Making sure a building has a code-compliant emergency door lock system in place is very important for the functioning of a business and is required by law. The Occupational Safety and Health Administration (OSHA) and the National Fire Protection Association (NFPA) both set specific standards for how and when emergency doors should be locked. This is for the safety of the employees and the general population.
Emergency exit door locks serve two primary purposes. They prevent unauthorized access to a building and expedite an emergency exit from the building. They are required worldwide in compliance with local codes and fire safety procedures.
Designing an Emergency Locking System
The task of designing a locking system requires that the right considerations be made for locking the door when needed while making sure it will be unlocked in the direction of egress in case of emergency. Whether you are assessing existing locking arrangements to determine compliance or designing a new system to put in place, it is essential to follow OSHA and NFPA guidelines.
OSHA establishes standards regarding emergency exit procedures, and locking arrangements are part of these requirements. Any door that is an exit door must be unlocked from the inside, and individuals must be able to open it at any time with no special knowledge or tools. The only situation where a door can be locked from the inside is in correctional, penal, or mental facilities and under close supervision.
The locking requirements of the NFPA 101, also known as the Life Safety Code, requires that locking arrangements be made so that the door can only be unlocked with the right key or credential from the outside, and unlocked automatically and without the use of a key from the inside. This ensures only the right people have access to the building or specific areas.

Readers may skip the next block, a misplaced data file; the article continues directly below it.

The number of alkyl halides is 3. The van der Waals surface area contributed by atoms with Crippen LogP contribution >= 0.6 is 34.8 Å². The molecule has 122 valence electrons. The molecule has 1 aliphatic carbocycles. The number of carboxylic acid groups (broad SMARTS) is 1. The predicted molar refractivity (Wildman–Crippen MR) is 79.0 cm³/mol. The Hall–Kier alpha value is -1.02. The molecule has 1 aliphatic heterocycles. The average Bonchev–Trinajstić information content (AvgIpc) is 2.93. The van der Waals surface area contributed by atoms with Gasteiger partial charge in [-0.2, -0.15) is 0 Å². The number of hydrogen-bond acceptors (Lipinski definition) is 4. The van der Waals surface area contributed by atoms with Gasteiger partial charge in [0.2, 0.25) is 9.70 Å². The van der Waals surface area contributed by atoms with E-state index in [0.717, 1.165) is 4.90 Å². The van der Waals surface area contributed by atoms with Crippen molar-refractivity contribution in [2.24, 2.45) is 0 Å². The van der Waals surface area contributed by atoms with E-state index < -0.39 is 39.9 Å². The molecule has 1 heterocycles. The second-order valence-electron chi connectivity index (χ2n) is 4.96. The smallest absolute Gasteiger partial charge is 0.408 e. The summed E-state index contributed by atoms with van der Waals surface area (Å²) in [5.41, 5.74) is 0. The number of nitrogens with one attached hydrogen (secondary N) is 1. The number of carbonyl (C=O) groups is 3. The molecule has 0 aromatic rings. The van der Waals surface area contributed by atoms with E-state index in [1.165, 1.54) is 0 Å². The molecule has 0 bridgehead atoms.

Additionally, the mechanism that unlocks and unlatches the door from the inside should not require any prior or specialized knowledge. It should be easy to use for anyone, properly lit, and marked as an emergency exit. There are three main locking systems highlighted in the NFPA 101: Delayed-egress, access-controlled egress, and electrically controlled egress locking systems.
1. Delayed-Egress Locking Systems
Doors fitted with a delayed-egress locking system do not open when the exit bar is engaged for a set amount of time, usually 15 to 30 seconds. In that time, an alarm will sound, notifying the appropriate parties of an attempted unauthorized exit. Often, businesses choose this locking system when trying to protect their product.
Delayed-egress locking systems are allowed in buildings that are entirely protected for fire, including having a sprinkler and fire detection system. The door must also automatically unlock if either of those two systems is activated or if the power goes out.
2. Access-Control Locking Systems
Access-Control locking systems use of a sensor on the egress side of the door. This sensor detects when an occupant is walking toward the door and unlocks automatically. As a failsafe, a clearly labeled redundant manual release must be placed by the door, which, if engaged, unlocks the door for at least 30 seconds.
While the door for these systems must also automatically unlock in case of fire, sprinkler protection is not mandatory. However, if the building does have a sprinkler system, the door must also unlock if it’s activated. The door must also automatically unlock in the case of power loss to either the locking system or the motion sensor.
3. Electrically Controlled Egress Locking Systems
An electrically controlled door is not considered a special locking arrangement. The door features hardware that unlocks the door when activated. The built-in switch disrupts the power to the locking mechanism temporarily.
This is best for situations where the door egress works in one direction. The exit is easily opened from the inside, but the door cannot be opened from the outside by unauthorized personnel who can unlock the door using an RFID or key card. The door also unlocks when power to the locking mechanism is lost.
It is essential to understand the difference between locking systems when choosing a door lock, designing an egress system, or assessing new locking arrangements. OSHA and NFPA guidelines are established to protect employees and patrons in case of an emergency, and most other regulations follow these recommendations.